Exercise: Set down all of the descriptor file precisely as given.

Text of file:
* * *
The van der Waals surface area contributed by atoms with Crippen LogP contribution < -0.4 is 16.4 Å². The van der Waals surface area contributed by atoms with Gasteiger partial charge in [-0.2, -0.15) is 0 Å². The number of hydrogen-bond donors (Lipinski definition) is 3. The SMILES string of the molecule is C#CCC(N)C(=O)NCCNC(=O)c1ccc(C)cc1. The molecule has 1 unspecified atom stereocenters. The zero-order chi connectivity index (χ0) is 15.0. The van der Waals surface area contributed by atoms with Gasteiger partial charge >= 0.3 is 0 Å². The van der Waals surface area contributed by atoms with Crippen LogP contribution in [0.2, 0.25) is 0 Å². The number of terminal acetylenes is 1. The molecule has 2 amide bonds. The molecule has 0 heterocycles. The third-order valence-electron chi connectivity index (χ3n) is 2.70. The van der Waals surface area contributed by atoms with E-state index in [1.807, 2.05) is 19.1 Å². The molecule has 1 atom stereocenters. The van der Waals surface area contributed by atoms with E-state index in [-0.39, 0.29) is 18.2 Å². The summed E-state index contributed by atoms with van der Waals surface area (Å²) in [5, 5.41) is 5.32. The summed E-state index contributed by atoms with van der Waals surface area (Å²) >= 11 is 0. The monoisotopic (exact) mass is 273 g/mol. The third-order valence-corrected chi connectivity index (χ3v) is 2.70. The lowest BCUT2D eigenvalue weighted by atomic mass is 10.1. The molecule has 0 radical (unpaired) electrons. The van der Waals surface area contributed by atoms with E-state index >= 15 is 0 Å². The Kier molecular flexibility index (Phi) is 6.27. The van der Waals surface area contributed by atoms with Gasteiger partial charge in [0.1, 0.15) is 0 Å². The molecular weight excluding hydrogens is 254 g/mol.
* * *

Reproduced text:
The van der Waals surface area contributed by atoms with Crippen LogP contribution < -0.4 is 16.4 Å². The van der Waals surface area contributed by atoms with Gasteiger partial charge in [-0.2, -0.15) is 0 Å². The number of hydrogen-bond donors (Lipinski definition) is 3. The SMILES string of the molecule is C#CCC(N)C(=O)NCCNC(=O)c1ccc(C)cc1. The molecule has 1 unspecified atom stereocenters. The zero-order chi connectivity index (χ0) is 15.0. The van der Waals surface area contributed by atoms with Gasteiger partial charge >= 0.3 is 0 Å². The van der Waals surface area contributed by atoms with Crippen LogP contribution in [0.2, 0.25) is 0 Å². The number of terminal acetylenes is 1. The molecule has 2 amide bonds. The molecule has 0 heterocycles. The third-order valence-electron chi connectivity index (χ3n) is 2.70. The van der Waals surface area contributed by atoms with E-state index in [1.807, 2.05) is 19.1 Å². The molecule has 1 atom stereocenters. The van der Waals surface area contributed by atoms with E-state index in [-0.39, 0.29) is 18.2 Å². The summed E-state index contributed by atoms with van der Waals surface area (Å²) in [5, 5.41) is 5.32. The summed E-state index contributed by atoms with van der Waals surface area (Å²) >= 11 is 0. The monoisotopic (exact) mass is 273 g/mol. The third-order valence-corrected chi connectivity index (χ3v) is 2.70. The lowest BCUT2D eigenvalue weighted by atomic mass is 10.1. The molecule has 0 radical (unpaired) electrons. The van der Waals surface area contributed by atoms with E-state index >= 15 is 0 Å². The Kier molecular flexibility index (Phi) is 6.27. The van der Waals surface area contributed by atoms with Gasteiger partial charge in [0.1, 0.15) is 0 Å². The molecular weight excluding hydrogens is 254 g/mol.